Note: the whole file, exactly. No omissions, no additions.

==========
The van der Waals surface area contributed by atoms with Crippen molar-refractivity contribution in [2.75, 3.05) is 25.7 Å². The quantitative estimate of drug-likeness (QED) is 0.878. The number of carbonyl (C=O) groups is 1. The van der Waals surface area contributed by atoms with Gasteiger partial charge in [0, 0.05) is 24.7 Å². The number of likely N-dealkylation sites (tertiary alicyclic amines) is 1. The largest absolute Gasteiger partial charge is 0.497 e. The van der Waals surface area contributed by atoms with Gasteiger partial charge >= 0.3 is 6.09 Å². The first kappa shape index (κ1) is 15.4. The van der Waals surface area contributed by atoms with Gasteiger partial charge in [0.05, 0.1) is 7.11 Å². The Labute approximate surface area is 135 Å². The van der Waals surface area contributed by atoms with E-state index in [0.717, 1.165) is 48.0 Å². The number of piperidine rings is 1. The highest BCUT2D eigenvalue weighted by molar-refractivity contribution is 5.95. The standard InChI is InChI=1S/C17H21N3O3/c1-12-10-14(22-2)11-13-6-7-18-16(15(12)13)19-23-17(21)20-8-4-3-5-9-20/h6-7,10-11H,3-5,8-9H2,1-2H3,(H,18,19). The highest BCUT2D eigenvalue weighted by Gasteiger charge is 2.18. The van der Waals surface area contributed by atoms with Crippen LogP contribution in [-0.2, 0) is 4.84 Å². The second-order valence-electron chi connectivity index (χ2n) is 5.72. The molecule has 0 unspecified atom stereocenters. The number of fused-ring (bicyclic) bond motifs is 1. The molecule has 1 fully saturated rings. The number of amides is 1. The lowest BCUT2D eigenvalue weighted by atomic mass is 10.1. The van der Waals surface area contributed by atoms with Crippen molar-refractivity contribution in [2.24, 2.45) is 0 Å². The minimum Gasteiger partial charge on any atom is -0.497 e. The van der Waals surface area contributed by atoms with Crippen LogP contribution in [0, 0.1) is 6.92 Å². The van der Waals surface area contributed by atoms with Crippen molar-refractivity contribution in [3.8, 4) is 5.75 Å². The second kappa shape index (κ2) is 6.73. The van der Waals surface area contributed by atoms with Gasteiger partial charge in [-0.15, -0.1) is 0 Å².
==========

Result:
The van der Waals surface area contributed by atoms with Crippen molar-refractivity contribution in [2.75, 3.05) is 25.7 Å². The quantitative estimate of drug-likeness (QED) is 0.878. The number of carbonyl (C=O) groups is 1. The van der Waals surface area contributed by atoms with Gasteiger partial charge in [0, 0.05) is 24.7 Å². The number of likely N-dealkylation sites (tertiary alicyclic amines) is 1. The largest absolute Gasteiger partial charge is 0.497 e. The van der Waals surface area contributed by atoms with Gasteiger partial charge >= 0.3 is 6.09 Å². The first kappa shape index (κ1) is 15.4. The van der Waals surface area contributed by atoms with Gasteiger partial charge in [0.05, 0.1) is 7.11 Å². The Labute approximate surface area is 135 Å². The van der Waals surface area contributed by atoms with E-state index in [0.717, 1.165) is 48.0 Å². The number of piperidine rings is 1. The highest BCUT2D eigenvalue weighted by molar-refractivity contribution is 5.95. The standard InChI is InChI=1S/C17H21N3O3/c1-12-10-14(22-2)11-13-6-7-18-16(15(12)13)19-23-17(21)20-8-4-3-5-9-20/h6-7,10-11H,3-5,8-9H2,1-2H3,(H,18,19). The highest BCUT2D eigenvalue weighted by Gasteiger charge is 2.18. The van der Waals surface area contributed by atoms with Crippen LogP contribution in [-0.2, 0) is 4.84 Å². The second-order valence-electron chi connectivity index (χ2n) is 5.72. The molecule has 0 unspecified atom stereocenters. The number of fused-ring (bicyclic) bond motifs is 1. The molecule has 1 fully saturated rings. The number of amides is 1. The lowest BCUT2D eigenvalue weighted by atomic mass is 10.1. The van der Waals surface area contributed by atoms with Crippen molar-refractivity contribution in [2.24, 2.45) is 0 Å². The minimum Gasteiger partial charge on any atom is -0.497 e. The van der Waals surface area contributed by atoms with Crippen LogP contribution in [0, 0.1) is 6.92 Å². The van der Waals surface area contributed by atoms with Crippen molar-refractivity contribution in [3.8, 4) is 5.75 Å². The second kappa shape index (κ2) is 6.73. The van der Waals surface area contributed by atoms with Gasteiger partial charge in [-0.15, -0.1) is 0 Å².